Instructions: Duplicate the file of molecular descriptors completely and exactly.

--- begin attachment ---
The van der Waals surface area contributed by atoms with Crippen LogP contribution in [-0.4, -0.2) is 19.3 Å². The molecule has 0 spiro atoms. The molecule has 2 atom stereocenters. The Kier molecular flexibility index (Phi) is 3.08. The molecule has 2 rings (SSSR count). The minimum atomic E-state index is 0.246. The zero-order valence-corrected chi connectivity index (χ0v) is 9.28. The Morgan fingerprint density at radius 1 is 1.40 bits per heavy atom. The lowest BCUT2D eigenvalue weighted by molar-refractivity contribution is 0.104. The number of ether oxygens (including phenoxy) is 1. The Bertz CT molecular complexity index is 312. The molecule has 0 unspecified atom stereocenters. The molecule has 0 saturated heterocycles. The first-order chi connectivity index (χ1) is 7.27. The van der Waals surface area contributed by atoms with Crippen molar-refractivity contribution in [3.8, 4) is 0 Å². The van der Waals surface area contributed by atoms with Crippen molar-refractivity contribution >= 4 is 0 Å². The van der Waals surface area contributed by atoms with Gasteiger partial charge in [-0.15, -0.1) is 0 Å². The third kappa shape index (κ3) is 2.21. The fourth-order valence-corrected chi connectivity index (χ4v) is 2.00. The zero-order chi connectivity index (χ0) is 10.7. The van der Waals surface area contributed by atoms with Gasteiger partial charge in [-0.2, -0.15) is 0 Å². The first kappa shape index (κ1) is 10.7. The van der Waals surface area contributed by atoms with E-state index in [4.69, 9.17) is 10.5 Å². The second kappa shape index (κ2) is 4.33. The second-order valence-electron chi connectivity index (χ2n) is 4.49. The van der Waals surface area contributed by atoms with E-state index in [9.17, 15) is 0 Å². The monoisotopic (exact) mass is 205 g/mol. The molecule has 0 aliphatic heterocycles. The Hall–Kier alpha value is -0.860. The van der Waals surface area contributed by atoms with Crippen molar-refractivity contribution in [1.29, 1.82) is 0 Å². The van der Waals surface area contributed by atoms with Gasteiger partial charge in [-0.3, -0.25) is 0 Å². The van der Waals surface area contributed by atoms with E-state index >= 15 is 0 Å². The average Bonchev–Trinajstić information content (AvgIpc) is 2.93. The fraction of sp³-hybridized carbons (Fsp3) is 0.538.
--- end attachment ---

The van der Waals surface area contributed by atoms with Crippen LogP contribution in [-0.4, -0.2) is 19.3 Å². The molecule has 0 spiro atoms. The molecule has 2 atom stereocenters. The Kier molecular flexibility index (Phi) is 3.08. The molecule has 2 rings (SSSR count). The minimum atomic E-state index is 0.246. The zero-order valence-corrected chi connectivity index (χ0v) is 9.28. The Morgan fingerprint density at radius 1 is 1.40 bits per heavy atom. The lowest BCUT2D eigenvalue weighted by molar-refractivity contribution is 0.104. The number of ether oxygens (including phenoxy) is 1. The Bertz CT molecular complexity index is 312. The molecule has 0 unspecified atom stereocenters. The molecule has 0 saturated heterocycles. The first-order chi connectivity index (χ1) is 7.27. The van der Waals surface area contributed by atoms with Crippen molar-refractivity contribution in [3.8, 4) is 0 Å². The van der Waals surface area contributed by atoms with Crippen molar-refractivity contribution >= 4 is 0 Å². The van der Waals surface area contributed by atoms with Gasteiger partial charge in [-0.15, -0.1) is 0 Å². The third kappa shape index (κ3) is 2.21. The fourth-order valence-corrected chi connectivity index (χ4v) is 2.00. The zero-order chi connectivity index (χ0) is 10.7. The van der Waals surface area contributed by atoms with Gasteiger partial charge in [-0.2, -0.15) is 0 Å². The first kappa shape index (κ1) is 10.7. The van der Waals surface area contributed by atoms with E-state index in [4.69, 9.17) is 10.5 Å². The second kappa shape index (κ2) is 4.33. The second-order valence-electron chi connectivity index (χ2n) is 4.49. The van der Waals surface area contributed by atoms with E-state index in [9.17, 15) is 0 Å². The monoisotopic (exact) mass is 205 g/mol. The molecule has 0 aliphatic heterocycles. The Hall–Kier alpha value is -0.860. The van der Waals surface area contributed by atoms with Crippen molar-refractivity contribution in [1.29, 1.82) is 0 Å². The van der Waals surface area contributed by atoms with Gasteiger partial charge in [-0.3, -0.25) is 0 Å². The van der Waals surface area contributed by atoms with E-state index >= 15 is 0 Å². The average Bonchev–Trinajstić information content (AvgIpc) is 2.93. The fraction of sp³-hybridized carbons (Fsp3) is 0.538.